On designsponge I saw this tutorial for a photogram wreath wall hanging. The tutorial uses inkodye, a photosensitive dye to make an image of an evergreen wreath on a piece of fabric to use as a wall hanging. As a kid, I remember making lots of sunprints of various plants on sunprint paper but I had never seen the process on fabric. I immediately bought the smallest jar of the blue ink from the manufacturer's website. Of course, a few days later, they were selling larger bottles of it on Fab. I wish I had gotten the larger bottle because the process really uses a lot of the dye. There are all sorts of amazing things I could have made with this stuff, but I liked the image on designsponge so much, and wasn't feeling too creative, so I stuck pretty closely with the tutorial.
I painted the dye onto a piece of unbleached canvas fabric which I binder-clipped to a piece of cardboard. Since evergreen clippings are not so easily come by in Southern California, I collected California poppy leaves from the garden and arranged them into the shape of a wreath. When I made Easter/Passover eggs this past spring, I discovered that California poppies made the best leaf impressions of anything in our yard. In the tutorial they just pinned down the branches onto the cardboard, but mentioned that you could hold them down with glass for a clearer impression. I took the glass out of a picture frame and placed it over the leaves. The glass didn't lie completely flat over the leaves because of the binder-clips however. If I did this again I would use something else to hold the fabric in place over the cardboard so I could hopefully get a clearer impression.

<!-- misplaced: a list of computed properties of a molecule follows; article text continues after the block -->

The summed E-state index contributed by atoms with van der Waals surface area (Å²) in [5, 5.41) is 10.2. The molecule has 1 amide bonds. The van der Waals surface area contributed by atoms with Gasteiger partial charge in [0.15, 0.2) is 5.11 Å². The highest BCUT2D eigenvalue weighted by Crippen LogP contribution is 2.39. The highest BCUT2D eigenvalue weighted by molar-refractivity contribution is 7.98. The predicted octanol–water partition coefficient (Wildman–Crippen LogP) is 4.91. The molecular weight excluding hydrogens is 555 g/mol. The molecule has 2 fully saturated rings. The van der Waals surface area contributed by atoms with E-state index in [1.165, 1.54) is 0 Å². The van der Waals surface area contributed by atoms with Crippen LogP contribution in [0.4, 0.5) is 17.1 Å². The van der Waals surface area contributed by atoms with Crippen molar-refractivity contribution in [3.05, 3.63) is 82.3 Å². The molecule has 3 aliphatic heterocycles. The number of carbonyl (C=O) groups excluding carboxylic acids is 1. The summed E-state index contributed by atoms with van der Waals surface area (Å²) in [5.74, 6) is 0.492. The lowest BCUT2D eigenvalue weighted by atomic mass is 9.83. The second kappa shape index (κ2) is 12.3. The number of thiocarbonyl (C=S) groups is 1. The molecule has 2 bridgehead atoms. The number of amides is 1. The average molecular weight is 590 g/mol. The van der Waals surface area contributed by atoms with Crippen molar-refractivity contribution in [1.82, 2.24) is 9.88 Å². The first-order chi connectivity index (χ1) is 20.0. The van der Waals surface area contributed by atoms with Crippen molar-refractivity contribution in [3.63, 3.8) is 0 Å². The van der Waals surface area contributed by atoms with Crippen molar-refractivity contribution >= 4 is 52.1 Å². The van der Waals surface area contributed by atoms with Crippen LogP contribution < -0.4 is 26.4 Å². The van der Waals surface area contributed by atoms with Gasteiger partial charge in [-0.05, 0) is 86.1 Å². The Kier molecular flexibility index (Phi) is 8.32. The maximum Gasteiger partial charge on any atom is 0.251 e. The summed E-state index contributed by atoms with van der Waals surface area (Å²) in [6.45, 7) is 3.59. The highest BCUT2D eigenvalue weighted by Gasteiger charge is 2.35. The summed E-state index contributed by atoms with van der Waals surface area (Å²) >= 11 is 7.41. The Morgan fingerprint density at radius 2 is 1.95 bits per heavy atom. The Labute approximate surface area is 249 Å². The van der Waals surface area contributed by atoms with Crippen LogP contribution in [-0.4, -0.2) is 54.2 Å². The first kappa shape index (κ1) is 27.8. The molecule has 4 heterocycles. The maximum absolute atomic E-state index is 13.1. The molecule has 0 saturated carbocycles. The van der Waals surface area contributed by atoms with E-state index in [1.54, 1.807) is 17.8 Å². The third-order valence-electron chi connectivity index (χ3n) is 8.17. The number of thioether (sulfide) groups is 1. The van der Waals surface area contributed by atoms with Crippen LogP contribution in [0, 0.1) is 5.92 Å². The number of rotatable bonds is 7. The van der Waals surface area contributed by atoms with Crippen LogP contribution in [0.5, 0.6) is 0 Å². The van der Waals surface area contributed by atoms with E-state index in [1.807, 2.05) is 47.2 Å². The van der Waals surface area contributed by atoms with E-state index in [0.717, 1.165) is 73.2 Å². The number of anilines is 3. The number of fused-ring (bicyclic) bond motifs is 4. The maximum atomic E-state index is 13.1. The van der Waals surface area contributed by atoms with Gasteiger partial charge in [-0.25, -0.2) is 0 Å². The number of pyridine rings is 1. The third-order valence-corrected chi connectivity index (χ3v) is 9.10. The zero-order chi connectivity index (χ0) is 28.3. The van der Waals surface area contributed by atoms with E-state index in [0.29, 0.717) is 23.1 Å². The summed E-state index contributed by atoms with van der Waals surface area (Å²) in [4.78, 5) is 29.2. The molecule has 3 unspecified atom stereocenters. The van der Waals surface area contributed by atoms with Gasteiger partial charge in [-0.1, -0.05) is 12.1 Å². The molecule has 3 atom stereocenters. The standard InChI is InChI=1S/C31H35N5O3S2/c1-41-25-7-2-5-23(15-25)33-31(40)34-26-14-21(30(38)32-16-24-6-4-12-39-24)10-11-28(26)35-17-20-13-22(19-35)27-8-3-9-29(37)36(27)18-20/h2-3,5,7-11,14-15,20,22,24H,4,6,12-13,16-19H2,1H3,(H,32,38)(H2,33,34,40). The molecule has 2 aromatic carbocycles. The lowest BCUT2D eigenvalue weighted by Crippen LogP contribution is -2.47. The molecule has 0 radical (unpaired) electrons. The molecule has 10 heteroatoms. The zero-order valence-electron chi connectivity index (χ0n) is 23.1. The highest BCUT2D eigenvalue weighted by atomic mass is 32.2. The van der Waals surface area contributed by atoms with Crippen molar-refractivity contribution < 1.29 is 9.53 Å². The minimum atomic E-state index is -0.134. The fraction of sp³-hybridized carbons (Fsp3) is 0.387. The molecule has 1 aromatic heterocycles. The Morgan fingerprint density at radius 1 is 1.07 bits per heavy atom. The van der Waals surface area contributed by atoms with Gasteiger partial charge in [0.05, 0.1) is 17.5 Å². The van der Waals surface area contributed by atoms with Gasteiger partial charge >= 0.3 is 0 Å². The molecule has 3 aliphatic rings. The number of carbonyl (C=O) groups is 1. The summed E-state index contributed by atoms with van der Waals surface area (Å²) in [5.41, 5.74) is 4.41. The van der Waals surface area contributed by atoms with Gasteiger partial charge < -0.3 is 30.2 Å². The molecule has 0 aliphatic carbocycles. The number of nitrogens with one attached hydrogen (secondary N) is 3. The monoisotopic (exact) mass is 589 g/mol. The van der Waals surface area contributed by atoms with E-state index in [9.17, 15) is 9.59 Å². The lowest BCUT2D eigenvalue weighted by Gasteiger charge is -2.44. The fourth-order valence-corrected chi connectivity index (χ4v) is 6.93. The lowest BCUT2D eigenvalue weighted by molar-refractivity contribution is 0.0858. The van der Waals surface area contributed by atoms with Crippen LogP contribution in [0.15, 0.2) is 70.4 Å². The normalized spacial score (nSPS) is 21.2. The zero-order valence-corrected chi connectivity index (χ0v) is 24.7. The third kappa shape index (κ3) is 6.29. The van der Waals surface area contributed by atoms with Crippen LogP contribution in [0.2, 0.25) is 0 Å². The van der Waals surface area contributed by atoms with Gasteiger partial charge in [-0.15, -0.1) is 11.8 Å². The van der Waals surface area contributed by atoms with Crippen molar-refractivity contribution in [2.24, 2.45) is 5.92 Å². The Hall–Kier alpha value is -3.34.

When you paint the dye on the fabric it is almost clear, but after a few mins in the sun it starts to turn purple. In the designsponge tutorial they weren't super clear about which picture was from which stage in the process and in the comments people were asking how they got this purple colored dye since inkodye only comes in red, orange and blue. This is just the initial color that the blue ink turns in the sun. I left mine in the sun for about 16 mins. After taking the whole sandwich apart I washed the fabric in the washing machine twice to get out all the excess dye. After washing it it turns blue.
I sewed the sunprinted fabric into a pillow, using plain unbleached canvas for the back and an Ikea pillow insert as stuffing and gave it to my Mom as a Christmas present.